We trained the model using EHR data from a total of 43 180 hospitalizations representing 31 003 unique adult patients admitted to a quaternary academic hospital (hospital A) from October 1, 2014, to December 31, 2015. The outcome label of in-hospital mortality was defined as a discharge disposition of “expired.” A total of 195 model features were built using 57 EHR data elements, which included patient demographic characteristics (5 data elements), laboratory test results (33 data elements), vital signs (9 data elements), and medication administrations (10 data elements) that occurred between presentation to the hospital and the time of inpatient admission. As the objective was to build a model that performed best on the prediction task, feature selection was not performed on the data set. Time of inpatient admission was defined as time of order placement to admit a patient. All hospitalizations of adult patients with an order placed for inpatient admission were included. Patients who died in the emergency department after an order was placed for admission but before the patient was physically moved to an inpatient room were included. The laboratory test results and vital signs were aggregated by taking the minimum, maximum, mean, and variance of the recorded values, and the medications were aggregated by the count of each medication type. The data elements and model features are provided in eFigure 1 in the Supplement.

    Missing values for each variable were assigned a default value of “NA” (not available), which served as an indicator for missingness. This allowed the algorithm to include observations with missing features and to gain signal from missingness itself. This missingness designation allows the model to account for situations in which the presence or absence of a preadmission measurement (eg, blood glucose level) may be indicative of an underlying patient feature (eg, diabetes). Other studies have also shown that the XGBoost model (The XGBoost Contributors) can gain signal from missingness (or nonmissingness) without resorting to imputation techniques.24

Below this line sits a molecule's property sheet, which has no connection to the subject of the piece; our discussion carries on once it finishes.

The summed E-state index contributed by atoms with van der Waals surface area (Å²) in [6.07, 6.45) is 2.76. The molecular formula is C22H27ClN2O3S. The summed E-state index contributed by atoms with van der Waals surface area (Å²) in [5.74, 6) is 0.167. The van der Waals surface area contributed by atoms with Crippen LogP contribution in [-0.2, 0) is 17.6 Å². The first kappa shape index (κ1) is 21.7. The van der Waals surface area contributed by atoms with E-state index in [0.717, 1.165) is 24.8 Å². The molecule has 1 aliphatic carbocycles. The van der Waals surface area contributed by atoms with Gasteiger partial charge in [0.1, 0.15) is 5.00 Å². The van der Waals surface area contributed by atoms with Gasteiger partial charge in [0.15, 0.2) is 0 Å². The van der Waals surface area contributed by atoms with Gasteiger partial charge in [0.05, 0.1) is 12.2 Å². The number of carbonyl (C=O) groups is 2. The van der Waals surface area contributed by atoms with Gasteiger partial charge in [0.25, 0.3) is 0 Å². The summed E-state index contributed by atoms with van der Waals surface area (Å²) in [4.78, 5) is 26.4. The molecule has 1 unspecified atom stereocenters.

We randomly selected 75% of encounters for model training and held out 25% for testing. Initial tests demonstrated superior performance of gradient-boosting models compared with random forest and regression models, so we selected a gradient-boosting model using the Python programming language (Python Software Foundation) with the XGBoost package24,25 as our base model, with parameters chosen using cross-validation. We used the CalibratedClassifierCV26 in Scikit-learn (The Scikit-learn Contributors)27 with 10 cross-validation folds to calibrate the output so that the predictions would better correspond to observed probabilities.

    For each iteration of the cross-validation, the model fit the 9 training folds with the XGBoost model. This fitted model was then used to generate predictions for the holdout fold. These predictions were then calibrated using isotonic regression. From this procedure, we trained 10 models, each consisting of an XGBoost prediction step and an isotonic regression step. To generate a prediction on a new patient, we took the arithmetic mean of the output of these 10 models.

    Statistical Analysis